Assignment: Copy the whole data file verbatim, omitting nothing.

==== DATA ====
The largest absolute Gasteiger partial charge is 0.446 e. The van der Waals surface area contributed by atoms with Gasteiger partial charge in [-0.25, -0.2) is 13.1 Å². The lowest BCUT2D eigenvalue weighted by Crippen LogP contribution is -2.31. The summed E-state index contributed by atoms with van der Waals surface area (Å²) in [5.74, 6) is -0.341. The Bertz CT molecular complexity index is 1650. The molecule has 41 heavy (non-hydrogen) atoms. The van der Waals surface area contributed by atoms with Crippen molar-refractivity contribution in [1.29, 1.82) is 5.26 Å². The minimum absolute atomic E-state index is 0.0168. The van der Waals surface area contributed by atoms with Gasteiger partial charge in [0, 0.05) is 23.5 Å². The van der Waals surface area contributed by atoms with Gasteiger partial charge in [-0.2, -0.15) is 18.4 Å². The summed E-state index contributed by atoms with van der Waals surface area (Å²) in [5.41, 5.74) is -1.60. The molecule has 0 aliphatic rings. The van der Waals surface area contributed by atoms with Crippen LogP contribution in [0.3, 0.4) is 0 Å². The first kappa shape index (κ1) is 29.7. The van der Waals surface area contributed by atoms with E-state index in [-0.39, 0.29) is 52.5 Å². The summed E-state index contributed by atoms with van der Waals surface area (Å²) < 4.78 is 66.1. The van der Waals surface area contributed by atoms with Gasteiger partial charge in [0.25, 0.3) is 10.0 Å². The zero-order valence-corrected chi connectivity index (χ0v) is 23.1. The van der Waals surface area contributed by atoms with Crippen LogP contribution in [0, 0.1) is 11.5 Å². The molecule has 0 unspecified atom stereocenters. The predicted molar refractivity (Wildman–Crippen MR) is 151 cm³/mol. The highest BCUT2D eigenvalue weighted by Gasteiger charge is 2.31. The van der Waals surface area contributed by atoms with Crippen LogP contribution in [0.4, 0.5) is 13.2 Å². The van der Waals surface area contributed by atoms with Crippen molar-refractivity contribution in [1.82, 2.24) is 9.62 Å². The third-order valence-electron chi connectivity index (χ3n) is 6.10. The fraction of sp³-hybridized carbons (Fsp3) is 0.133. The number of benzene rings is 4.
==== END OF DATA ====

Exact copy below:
The largest absolute Gasteiger partial charge is 0.446 e. The van der Waals surface area contributed by atoms with Gasteiger partial charge in [-0.25, -0.2) is 13.1 Å². The lowest BCUT2D eigenvalue weighted by Crippen LogP contribution is -2.31. The summed E-state index contributed by atoms with van der Waals surface area (Å²) in [5.74, 6) is -0.341. The Bertz CT molecular complexity index is 1650. The molecule has 41 heavy (non-hydrogen) atoms. The van der Waals surface area contributed by atoms with Crippen molar-refractivity contribution in [1.29, 1.82) is 5.26 Å². The minimum absolute atomic E-state index is 0.0168. The van der Waals surface area contributed by atoms with Gasteiger partial charge in [0, 0.05) is 23.5 Å². The van der Waals surface area contributed by atoms with Gasteiger partial charge in [-0.2, -0.15) is 18.4 Å². The summed E-state index contributed by atoms with van der Waals surface area (Å²) in [5.41, 5.74) is -1.60. The molecule has 0 aliphatic rings. The van der Waals surface area contributed by atoms with Crippen LogP contribution in [0.3, 0.4) is 0 Å². The first kappa shape index (κ1) is 29.7. The van der Waals surface area contributed by atoms with E-state index in [-0.39, 0.29) is 52.5 Å². The summed E-state index contributed by atoms with van der Waals surface area (Å²) < 4.78 is 66.1. The van der Waals surface area contributed by atoms with Gasteiger partial charge in [0.25, 0.3) is 10.0 Å². The zero-order valence-corrected chi connectivity index (χ0v) is 23.1. The van der Waals surface area contributed by atoms with Crippen LogP contribution in [0, 0.1) is 11.5 Å². The molecule has 0 unspecified atom stereocenters. The predicted molar refractivity (Wildman–Crippen MR) is 151 cm³/mol. The highest BCUT2D eigenvalue weighted by Gasteiger charge is 2.31. The van der Waals surface area contributed by atoms with Crippen LogP contribution in [0.4, 0.5) is 13.2 Å². The van der Waals surface area contributed by atoms with Crippen molar-refractivity contribution in [1.82, 2.24) is 9.62 Å². The third-order valence-electron chi connectivity index (χ3n) is 6.10. The fraction of sp³-hybridized carbons (Fsp3) is 0.133. The number of benzene rings is 4.